We are bombarded almost daily by instances of sexual abuse perpetrated by religious leaders, and rightly so. However, another kind of abuse, which can be equally pernicious, gets virtually no attention—psychological abuse. In the LGBTQ community, such abuse can take many forms, from the more talked-about harm done by conversion therapy, to the imposition of corrosive church doctrine on vulnerable populations, to, as in my case as a former Roman Catholic, abuse in the confessional booth.
For years, I rationalized that what happened to me caused an immediate and visceral reaction, but I was not initially aware of its long-term insidious repercussions. It was not until late in life when I began writing my autobiography, The Wrong Side of the Room: A Life in Music Theater, I realized the disastrous effect that this one incident had on my well-being.
As a young child I became aware of an enormous attraction to men. Even at age four, when handsome movie stars undressed on screen, I became extremely uncomfortable and experienced a sort of gnarling reaction in my gut. I was confused. What to make of this? At puberty the meaning became all too clear, as the weird sensation morphed into intense sexual arousal. Growing up in the 1950s in a highly religious Sicilian family in a conservative town in the Midwest, I did not have any outlets for such a passion. I was a very impressionable child, and I believed firmly in what the church taught.
Even as a devout Catholic, I was amazed at how vehemently religious institutions deny the obvious natural instincts of the human body. As I described in the “Perilous Pubescence” chapter of my book, the terrifying image of punishment delivered to those who masturbated was a case in point:
“In my catechism classes before confirmation, it was made clear that ‘spilling seed’ outside of marriage was considered a mortal sin, meaning that if you were to die in this state, you went directly to hell. There was no get-out-of-purgatory free card. The thought of this struck such terror in me that I began going to confession almost every Saturday to “purify” myself. As I walked to church, I was so frightened that I might be struck by a car and killed in my blackened state that I waited at every corner until there were no moving vehicles in sight before crossing. After confession — huge sigh of relief — I could walk home normally. Hell was again off the table—temporarily. My family and relatives noted my blossoming piety and began teasing, “Norman is so religious. I’ll bet he’s going to be a priest someday.”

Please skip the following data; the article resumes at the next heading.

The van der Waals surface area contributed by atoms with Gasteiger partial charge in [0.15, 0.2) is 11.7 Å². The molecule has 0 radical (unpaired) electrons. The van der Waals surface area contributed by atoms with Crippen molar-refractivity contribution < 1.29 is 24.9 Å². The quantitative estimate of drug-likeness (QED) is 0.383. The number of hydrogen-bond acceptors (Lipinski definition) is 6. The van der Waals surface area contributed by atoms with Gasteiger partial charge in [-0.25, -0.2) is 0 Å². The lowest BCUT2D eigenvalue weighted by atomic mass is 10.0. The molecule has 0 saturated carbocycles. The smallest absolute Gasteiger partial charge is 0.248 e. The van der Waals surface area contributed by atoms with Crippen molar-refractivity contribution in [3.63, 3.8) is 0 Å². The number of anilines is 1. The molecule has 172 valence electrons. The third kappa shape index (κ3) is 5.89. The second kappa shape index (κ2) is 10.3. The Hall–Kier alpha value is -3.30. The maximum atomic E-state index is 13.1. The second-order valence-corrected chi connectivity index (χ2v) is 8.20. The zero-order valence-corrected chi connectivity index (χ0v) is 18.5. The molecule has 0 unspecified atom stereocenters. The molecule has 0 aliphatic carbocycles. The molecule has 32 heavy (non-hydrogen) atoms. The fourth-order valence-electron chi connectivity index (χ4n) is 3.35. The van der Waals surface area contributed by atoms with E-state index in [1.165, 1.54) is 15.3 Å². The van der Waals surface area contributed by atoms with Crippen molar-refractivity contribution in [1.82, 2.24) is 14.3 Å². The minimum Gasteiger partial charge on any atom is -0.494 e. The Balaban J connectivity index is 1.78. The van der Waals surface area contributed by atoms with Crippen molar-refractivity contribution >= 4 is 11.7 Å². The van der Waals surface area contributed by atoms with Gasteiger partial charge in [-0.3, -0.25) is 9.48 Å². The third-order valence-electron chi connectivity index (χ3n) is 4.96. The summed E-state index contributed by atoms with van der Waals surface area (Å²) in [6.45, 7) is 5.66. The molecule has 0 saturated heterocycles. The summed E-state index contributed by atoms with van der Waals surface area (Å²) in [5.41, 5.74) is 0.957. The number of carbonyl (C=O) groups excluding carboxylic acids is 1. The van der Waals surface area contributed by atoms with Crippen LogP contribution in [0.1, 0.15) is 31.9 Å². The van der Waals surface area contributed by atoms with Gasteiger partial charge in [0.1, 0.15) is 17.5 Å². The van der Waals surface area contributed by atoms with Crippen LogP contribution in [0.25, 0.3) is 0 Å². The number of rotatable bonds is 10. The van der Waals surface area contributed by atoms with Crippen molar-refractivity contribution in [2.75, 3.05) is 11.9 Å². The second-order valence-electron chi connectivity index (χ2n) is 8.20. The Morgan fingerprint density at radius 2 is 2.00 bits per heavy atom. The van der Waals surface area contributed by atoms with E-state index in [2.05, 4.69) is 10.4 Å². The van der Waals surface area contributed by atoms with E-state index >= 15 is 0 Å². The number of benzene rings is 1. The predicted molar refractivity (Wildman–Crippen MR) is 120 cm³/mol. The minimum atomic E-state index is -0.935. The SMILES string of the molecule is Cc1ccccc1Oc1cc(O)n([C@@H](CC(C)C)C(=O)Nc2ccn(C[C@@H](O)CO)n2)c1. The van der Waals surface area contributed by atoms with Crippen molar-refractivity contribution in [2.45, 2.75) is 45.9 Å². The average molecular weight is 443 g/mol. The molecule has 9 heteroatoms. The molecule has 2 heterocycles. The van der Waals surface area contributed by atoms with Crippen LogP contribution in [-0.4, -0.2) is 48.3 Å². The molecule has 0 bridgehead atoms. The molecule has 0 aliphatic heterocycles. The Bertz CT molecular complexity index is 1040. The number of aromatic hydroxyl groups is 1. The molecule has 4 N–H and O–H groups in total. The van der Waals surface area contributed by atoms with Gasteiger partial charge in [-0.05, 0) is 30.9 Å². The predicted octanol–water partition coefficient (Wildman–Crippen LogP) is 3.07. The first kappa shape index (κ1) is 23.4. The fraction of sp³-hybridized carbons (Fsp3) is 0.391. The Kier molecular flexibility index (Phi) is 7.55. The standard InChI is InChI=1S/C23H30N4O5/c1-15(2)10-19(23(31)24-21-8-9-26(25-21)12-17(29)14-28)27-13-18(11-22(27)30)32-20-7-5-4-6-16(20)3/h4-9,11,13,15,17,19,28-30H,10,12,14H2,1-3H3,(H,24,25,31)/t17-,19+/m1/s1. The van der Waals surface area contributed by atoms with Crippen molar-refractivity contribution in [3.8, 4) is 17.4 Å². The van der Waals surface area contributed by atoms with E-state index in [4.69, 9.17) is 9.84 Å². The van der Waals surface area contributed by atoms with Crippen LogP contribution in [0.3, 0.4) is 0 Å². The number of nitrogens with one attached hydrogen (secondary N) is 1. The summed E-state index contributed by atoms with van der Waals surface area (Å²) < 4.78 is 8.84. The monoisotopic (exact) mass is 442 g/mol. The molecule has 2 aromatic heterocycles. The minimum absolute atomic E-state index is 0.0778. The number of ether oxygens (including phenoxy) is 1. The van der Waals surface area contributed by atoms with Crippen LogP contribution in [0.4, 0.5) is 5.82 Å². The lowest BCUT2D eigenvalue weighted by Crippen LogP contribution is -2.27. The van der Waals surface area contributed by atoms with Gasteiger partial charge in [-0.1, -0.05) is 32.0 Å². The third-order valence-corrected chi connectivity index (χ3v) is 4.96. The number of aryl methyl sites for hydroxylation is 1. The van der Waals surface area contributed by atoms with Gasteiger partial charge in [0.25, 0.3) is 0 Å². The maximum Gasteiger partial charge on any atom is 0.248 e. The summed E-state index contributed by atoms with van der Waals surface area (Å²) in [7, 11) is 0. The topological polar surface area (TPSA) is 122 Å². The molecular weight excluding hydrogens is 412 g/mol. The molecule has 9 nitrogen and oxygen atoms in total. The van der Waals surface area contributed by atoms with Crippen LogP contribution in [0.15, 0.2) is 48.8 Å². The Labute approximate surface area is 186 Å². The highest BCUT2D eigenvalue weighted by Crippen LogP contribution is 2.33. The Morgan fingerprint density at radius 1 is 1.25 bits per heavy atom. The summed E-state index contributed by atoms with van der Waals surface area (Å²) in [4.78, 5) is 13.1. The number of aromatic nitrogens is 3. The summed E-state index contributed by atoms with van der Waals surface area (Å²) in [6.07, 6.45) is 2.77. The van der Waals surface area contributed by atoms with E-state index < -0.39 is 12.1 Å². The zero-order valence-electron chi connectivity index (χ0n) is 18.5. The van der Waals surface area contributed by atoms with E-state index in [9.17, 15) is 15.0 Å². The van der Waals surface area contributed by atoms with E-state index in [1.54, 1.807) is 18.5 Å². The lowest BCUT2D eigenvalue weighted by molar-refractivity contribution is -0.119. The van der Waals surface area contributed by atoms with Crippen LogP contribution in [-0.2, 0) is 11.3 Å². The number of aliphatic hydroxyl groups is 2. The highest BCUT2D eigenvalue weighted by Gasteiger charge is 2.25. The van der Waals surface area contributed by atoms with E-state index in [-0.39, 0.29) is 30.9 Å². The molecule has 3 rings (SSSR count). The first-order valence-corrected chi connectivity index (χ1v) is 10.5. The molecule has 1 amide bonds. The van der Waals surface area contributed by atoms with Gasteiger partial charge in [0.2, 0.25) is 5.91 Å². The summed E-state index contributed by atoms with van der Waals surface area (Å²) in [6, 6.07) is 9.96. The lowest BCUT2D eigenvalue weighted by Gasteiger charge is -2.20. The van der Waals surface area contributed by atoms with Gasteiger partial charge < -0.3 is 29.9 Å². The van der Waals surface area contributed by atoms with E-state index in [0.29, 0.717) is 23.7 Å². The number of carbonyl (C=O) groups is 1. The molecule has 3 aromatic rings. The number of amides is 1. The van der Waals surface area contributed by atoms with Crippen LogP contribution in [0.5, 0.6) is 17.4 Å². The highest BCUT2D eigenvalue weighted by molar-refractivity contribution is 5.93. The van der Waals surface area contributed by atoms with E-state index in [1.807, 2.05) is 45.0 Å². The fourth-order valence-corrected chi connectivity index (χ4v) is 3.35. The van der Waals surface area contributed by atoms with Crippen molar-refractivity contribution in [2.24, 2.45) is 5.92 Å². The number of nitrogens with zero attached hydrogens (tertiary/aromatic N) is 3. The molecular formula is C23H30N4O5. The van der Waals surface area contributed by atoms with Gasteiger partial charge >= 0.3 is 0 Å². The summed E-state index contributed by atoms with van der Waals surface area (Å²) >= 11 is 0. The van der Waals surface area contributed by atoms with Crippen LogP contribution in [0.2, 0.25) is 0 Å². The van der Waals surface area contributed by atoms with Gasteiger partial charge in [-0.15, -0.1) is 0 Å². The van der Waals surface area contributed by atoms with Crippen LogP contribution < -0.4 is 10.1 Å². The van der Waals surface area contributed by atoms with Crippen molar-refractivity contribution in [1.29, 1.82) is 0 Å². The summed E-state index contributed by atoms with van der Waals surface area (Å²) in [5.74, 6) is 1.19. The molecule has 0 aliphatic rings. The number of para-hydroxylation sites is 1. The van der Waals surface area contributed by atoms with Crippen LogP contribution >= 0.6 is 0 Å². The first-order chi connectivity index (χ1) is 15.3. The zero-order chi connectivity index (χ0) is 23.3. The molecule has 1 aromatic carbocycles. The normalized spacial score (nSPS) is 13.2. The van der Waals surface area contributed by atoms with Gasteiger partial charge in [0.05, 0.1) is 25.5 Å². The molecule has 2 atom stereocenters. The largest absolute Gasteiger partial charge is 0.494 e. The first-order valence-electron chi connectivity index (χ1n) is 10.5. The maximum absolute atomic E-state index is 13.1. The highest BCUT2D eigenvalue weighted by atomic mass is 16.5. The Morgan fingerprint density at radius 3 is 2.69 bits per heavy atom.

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Little did they know, I was no longer the good little boy they imagined, but rather a degenerate sinner on the fast track to hell. My efforts to stop these damnable acts took on herculean proportions equal to those body builders I lusted after. Could reason triumph over religious dogma? My logically oriented mind embarked on a Byzantine quest to make it work for me. Certainly, god could never be evil or capricious, could he? Why would he endow us with such a powerful force, then send us to hell for bowing to it? This was illogical to me. Maybe it was a test we were meant to overcome. No, we’ve entered a capriciously mad world with that thought. Still, he provided us with the spontaneous release of the nocturnal emission. Why would he do this? The seed was spilled outside of marriage whether we participated in it or not. Perhaps the problem was not the discharge, but the touching. If there was no touching involved, would it still be a sin? Maybe not. Could I bring it about without any physical stimulation, simply by staring at the magazines? Great effort expended, no satisfactory result.
Now what? Prayer? Is there a special saint to help with this? I couldn’t locate one. No, I needed to develop a firmer resolve, turn myself into sterner stuff. Willpower alone kept me going for a few weeks. I thought about my relatives’ line: “It’s a great life if you don’t weaken.” I weakened.
At age thirteen, a friend talked me into a seemingly innocent game of strip poker. Naive as I was, I didn’t realize until I was practically naked that I was being seduced. Only when I left his house did the enormity of what I had just done hit me. If masturbation was a mortal sin, this act had to be several degrees worse. I couldn’t imagine confessing such a sin, but I knew that I must. I could not survive with this malignant stain on my soul. I thought about how disgusted my parents would be if they found out about it and resolved that they must never know.
Saturday finally arrived and never had I walked to church more slowly and deliberately, or with a greater sense of dread. As luck would have it, I drew as my confessor the Monseigneur, the ancient, stone-faced, and stern man who headed the parish. After the scripted opening of “Bless me father for I have sinned,” in a most quavering and subdued voice I mumbled, “I committed an impure act.”